Over the past few weeks, a number of iPhone owners have made note of an issue that causes their phones to shut down with around 30% battery left.
Apple first addressed the problem in late November, saying that a “very small number of iPhone 6s devices” were affected. It opened up a free battery exchange program for those phones it deemed vulnerable.
More and more complaints have come to light since then, though, with many claiming to suffer from the same issue on iPhones beyond the 6s. Apple Store employees have reportedly been inundated with grievances over the issue, and a Chinese consumer watchdog has claimed that the battery flaw is more widespread than Apple has let on.
All this of led Apple to issue a statement last week, when it reiterated that the problem should only apply to a select number of iPhone 6s devices manufactured between September and October 2015, and chalked the issue up to excess “ambient air” being let into a battery component within those devices during manufacturing.
The complaints have kept rolling in, though, so Apple on Tuesday put out another statement on its Chinese language website. As spotted by 9to5Mac, the new note acknowledges that “a small number of customers outside the affected range have also reported an unexpected shutdown.”
Though the company isn’t opening up its battery replacement program to more iPhones, it says it will include “additional diagnostic capability” in a forthcoming iOS update, which should help it see if there’s anything it can do on a software level to counter the unexpected shutdown problem.
“This will allow us to gather information over the coming weeks which may potentially help us improve the algorithms used to manage battery performance and shutdown,” the statement says. “If such improvements can be made, they will be delivered in future software updates.”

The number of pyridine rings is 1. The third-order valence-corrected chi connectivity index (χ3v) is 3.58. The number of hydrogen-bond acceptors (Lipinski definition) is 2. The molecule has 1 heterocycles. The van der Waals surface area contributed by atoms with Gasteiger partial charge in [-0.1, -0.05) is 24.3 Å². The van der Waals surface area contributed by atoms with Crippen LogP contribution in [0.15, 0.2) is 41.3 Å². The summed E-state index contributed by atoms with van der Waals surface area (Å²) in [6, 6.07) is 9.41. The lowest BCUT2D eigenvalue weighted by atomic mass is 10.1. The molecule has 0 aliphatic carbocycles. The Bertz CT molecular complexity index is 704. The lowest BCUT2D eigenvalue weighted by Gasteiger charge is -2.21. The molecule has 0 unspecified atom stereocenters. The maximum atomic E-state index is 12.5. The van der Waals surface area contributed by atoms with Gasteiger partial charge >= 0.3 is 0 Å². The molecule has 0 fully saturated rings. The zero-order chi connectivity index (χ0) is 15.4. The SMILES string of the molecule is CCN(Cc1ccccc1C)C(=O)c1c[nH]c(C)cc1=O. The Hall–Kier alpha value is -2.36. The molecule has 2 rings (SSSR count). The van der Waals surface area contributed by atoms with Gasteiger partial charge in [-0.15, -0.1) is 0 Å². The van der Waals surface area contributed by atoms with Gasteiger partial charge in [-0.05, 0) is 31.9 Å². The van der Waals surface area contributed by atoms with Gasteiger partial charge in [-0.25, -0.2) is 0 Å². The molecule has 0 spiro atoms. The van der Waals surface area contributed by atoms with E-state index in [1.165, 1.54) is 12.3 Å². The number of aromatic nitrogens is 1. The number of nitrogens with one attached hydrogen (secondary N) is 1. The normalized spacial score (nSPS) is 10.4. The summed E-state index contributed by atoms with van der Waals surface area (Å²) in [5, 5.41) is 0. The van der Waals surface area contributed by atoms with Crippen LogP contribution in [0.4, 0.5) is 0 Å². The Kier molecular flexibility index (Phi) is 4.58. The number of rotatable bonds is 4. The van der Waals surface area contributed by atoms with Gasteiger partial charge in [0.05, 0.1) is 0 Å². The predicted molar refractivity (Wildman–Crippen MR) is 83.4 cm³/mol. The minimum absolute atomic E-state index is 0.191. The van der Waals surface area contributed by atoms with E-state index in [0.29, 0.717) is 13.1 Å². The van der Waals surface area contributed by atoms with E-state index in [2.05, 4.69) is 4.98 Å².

Apple says the additional diagnostic tools will roll out next week.
Kyle Wiens, head of popular device repair site iFixit, told Business Insider that iPhone batteries are generally designed to last for 400 charging cycles. That amounts to roughly two years of “regular” use. If someone isn’t careful with how liberally they charge their phone, though, they may run into this sort of battery “failure mode” sooner.
All of this is to say that not every iPhone user complaining about random shutdowns is suffering from the battery flaw Apple has addressed here. Sometimes, a battery is just nearing its end.
That said, it’s clear that some newer batteries are failing sooner than usual — it’s just hard to tell which of those are due to explicit manufacturing or software flaws on Apple’s part.
For now, though, you can either check Apple’s webpage to see if you’re eligible for a battery replacement, or hope that there’s some sort of software fix after all.
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